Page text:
Christmas Vacation Values

By Billy D. Hayes *

Christmas Vacation character Clark Griswold wrapped in Christmas lights in front of their house Now that we are just a few weeks away from Christmas, holiday movies are flooding the television channels. My personal favorite is
National Lampoon’s Christmas Vacation starring Chevy Chase as Clark W. Griswold. Like many who appreciate the film, I can pretty much quote the lines word for word.

But a few years ago, my wife and I were watching it again one evening, and I began noticing some leadership principles that I never really paid attention to. As one who studies and teaches leadership, I made it a mission to watch the movie again from a different perspective. So, the next morning, I sat down with a pen and pad, grabbed the remote, and see what may come from it. When I was done, I noted at least two dozen leadership scenarios/principles. From that, I developed a program called Leadership Lessons from Christmas Vacation.

One of the leadership lessons I want to discuss in this blog is that of having core values. Core values are much like having an internal compass that guides an individual or an organization in the decisions they make and the behaviors they exhibit. Throughout the movie, most of what Clark did was for his family. When watching the movie, look to see how many times he says, “Griswold Family Christmas”, or “Griswold Family Christmas Tree”. Further, reflect on his desire to have all the family together, the oversized tree, the extensive light display, and using his bonus to put in a pool. His decisions and behaviors were driven by his core value…family

However, an individual’s core values may not necessarily align with others’ values around them. As you notice in the movie, Clark had many, including his kids, who were not driven by his love of Christmas and family. Despite that, Clark was not deterred from the direction his internal compass was pointing. As an individual, when we are committed to our core values, we must also be aware that we can force or impose ours on others without agreement and buy-in.

Likewise, core values drive the success of the organization. Nevertheless, those values must be demonstrated in the organization’s culture. The culture of the organization is the shared values, practices, and behaviors of team members. While Clark Griswold could not be discouraged by those who didn’t buy-in to is personal core values, it is critical for organizations and its employees, otherwise failure and dysfunction will occur within the system.

So, what does any of this have to do with Quick Med Claims (QMC) you ask?

Since 1991, QMC has been providing exceptional service to clients and patients because we are committed to our core values. They are clearly defined and stated for all to see. 

Integrity for QMC means we work extensively to ensure 100% compliance in our billing services, exceeding the expectations of our customers, and to be a trusted partner to our clients and employees. Compliance is not something that you can just say and not do. Non-compliance has ramifications for all parties involved. Exceeding expectations is easy to do when everyone works together to things right. Finally, trust is not easily gained, but can be easily lost. Clients are impacted by employees’ actions; the employees’ actions are often driven by the organizational culture and work environment.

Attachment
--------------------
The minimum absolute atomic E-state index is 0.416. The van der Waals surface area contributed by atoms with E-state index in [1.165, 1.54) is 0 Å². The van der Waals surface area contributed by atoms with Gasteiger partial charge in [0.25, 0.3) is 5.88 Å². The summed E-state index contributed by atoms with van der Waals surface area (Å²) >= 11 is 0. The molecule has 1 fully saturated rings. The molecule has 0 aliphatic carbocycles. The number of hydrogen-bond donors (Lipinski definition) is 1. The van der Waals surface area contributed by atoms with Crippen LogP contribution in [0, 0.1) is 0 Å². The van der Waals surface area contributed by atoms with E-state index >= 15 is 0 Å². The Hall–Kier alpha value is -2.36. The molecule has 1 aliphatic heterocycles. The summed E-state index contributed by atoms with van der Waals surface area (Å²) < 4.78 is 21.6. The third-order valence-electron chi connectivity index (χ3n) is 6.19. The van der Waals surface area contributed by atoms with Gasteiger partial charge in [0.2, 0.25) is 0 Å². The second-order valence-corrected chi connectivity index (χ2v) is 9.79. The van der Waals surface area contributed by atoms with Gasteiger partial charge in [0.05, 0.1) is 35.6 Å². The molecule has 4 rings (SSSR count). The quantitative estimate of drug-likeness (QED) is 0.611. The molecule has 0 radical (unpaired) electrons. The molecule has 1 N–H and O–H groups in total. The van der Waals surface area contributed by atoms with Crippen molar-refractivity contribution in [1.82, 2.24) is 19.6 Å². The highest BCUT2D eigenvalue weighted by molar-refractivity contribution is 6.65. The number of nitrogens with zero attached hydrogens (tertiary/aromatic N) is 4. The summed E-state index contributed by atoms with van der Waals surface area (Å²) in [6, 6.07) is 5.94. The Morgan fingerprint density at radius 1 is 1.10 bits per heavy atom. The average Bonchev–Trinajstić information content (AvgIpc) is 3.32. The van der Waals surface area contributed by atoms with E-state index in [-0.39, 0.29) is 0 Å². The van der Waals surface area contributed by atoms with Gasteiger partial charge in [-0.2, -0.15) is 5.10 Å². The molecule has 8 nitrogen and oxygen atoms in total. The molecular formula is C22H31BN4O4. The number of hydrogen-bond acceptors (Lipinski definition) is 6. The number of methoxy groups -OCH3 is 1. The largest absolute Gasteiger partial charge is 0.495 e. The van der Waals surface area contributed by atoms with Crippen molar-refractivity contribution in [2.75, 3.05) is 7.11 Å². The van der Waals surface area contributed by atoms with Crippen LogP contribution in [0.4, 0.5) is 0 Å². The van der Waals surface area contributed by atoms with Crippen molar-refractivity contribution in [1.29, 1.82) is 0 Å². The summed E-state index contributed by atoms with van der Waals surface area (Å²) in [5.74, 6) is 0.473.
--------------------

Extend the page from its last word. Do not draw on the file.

Compassion is provided by individuals and organizations. How we treat each other also exhibits the culture of an organization. But we must remember, when we work with our client’s patients, it most likely was one of their worst experiences. Most people only call 9-1-1 once in their life. As a former paramedic, I exhibited passion by the care I provided and the way I treated them. That compassion should continue through the healthcare system as well as the billing cycle at QMC.

Performance is why clients hire us. They expect both maximum reimbursement and exceptional service. We can exceed expectations by outperforming our competition. Too often at trade shows, I hear from services that tell me their billing company fails to send invoices, collect reimbursement, respond to emails, or provide any added value to the contract they provide. When an agency tells another agency of bad performance or customer service, their reputation is at stake. We want to be known for excellent performance and service.

Relationships with our clients, payors, employees, and industry partners is a fundamental value. Relationships can generate referrals, leads, and new clients. But it also can lead to industry news that could be time sensitive. Having relationships with our employees helps recruitment and retention, which affects service and performance. Building and maintaining relationships is a process that QMC is committed to.

Learning & Innovation makes good organizations great. By Investing in employee development, we commit and accomplish our other values of integrity, compassion, performance, and relationships. By committing to our technology and innovation, we are committing to our value to achieve performance and service.

Hopefully, the next time you watch National Lampoon’s Christmas Vacation, you will be able to identify Clark W. Griswold’s commitment to his family value and how it drives him as an individual. I encourage you to think about what values drive you. I believe my connection to Clark and this movie is that he and I share a common core value…the love of our family. So, from my family to yours…Happy Holidays!

*Billy D. Hayes is a Territory Sales Manager for Quick Med Claims. He has over thirty years associated with fire and emergency services where he has held a variety of positions including Paramedic, Fire Marshal, and Fire Chief. Billy is a graduate of the Executive Fire Officer Program and has an MBA, and a certificate in local government management.

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